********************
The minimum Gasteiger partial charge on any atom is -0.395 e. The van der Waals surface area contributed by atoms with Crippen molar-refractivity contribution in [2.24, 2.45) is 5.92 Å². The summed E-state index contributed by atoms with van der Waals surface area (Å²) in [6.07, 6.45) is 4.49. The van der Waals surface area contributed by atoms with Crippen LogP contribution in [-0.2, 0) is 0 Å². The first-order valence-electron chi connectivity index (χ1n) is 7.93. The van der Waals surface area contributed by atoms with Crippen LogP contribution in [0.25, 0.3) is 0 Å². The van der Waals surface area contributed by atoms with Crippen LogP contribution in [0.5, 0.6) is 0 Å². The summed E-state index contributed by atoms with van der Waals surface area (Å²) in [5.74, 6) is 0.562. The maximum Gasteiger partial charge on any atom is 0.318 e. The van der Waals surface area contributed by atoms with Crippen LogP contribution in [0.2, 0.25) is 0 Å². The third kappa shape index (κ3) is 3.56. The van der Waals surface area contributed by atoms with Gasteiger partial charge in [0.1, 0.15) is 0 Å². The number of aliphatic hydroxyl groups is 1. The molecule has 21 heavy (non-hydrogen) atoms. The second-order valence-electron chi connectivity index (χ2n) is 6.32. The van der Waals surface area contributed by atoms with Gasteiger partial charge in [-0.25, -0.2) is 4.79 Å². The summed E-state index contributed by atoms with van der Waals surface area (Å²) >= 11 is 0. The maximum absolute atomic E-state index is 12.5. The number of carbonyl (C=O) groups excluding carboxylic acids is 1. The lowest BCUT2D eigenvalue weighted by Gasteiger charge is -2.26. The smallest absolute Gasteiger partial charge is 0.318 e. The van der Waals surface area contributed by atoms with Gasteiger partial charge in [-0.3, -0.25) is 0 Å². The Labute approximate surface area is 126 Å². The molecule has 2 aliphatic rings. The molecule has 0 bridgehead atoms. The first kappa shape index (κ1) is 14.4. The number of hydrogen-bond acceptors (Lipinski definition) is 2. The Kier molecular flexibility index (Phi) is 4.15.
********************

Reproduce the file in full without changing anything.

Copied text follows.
The minimum Gasteiger partial charge on any atom is -0.395 e. The van der Waals surface area contributed by atoms with Crippen molar-refractivity contribution in [2.24, 2.45) is 5.92 Å². The summed E-state index contributed by atoms with van der Waals surface area (Å²) in [6.07, 6.45) is 4.49. The van der Waals surface area contributed by atoms with Crippen LogP contribution in [-0.2, 0) is 0 Å². The first-order valence-electron chi connectivity index (χ1n) is 7.93. The van der Waals surface area contributed by atoms with Crippen LogP contribution in [0.25, 0.3) is 0 Å². The van der Waals surface area contributed by atoms with Crippen LogP contribution in [0.5, 0.6) is 0 Å². The summed E-state index contributed by atoms with van der Waals surface area (Å²) in [5.74, 6) is 0.562. The maximum Gasteiger partial charge on any atom is 0.318 e. The van der Waals surface area contributed by atoms with Crippen LogP contribution in [0.2, 0.25) is 0 Å². The third kappa shape index (κ3) is 3.56. The van der Waals surface area contributed by atoms with Gasteiger partial charge in [0.1, 0.15) is 0 Å². The number of aliphatic hydroxyl groups is 1. The molecule has 21 heavy (non-hydrogen) atoms. The second-order valence-electron chi connectivity index (χ2n) is 6.32. The van der Waals surface area contributed by atoms with Gasteiger partial charge in [-0.25, -0.2) is 4.79 Å². The summed E-state index contributed by atoms with van der Waals surface area (Å²) >= 11 is 0. The maximum absolute atomic E-state index is 12.5. The number of carbonyl (C=O) groups excluding carboxylic acids is 1. The lowest BCUT2D eigenvalue weighted by Gasteiger charge is -2.26. The smallest absolute Gasteiger partial charge is 0.318 e. The van der Waals surface area contributed by atoms with Gasteiger partial charge in [-0.3, -0.25) is 0 Å². The Labute approximate surface area is 126 Å². The molecule has 2 aliphatic rings. The molecule has 0 bridgehead atoms. The first kappa shape index (κ1) is 14.4. The number of hydrogen-bond acceptors (Lipinski definition) is 2. The Kier molecular flexibility index (Phi) is 4.15.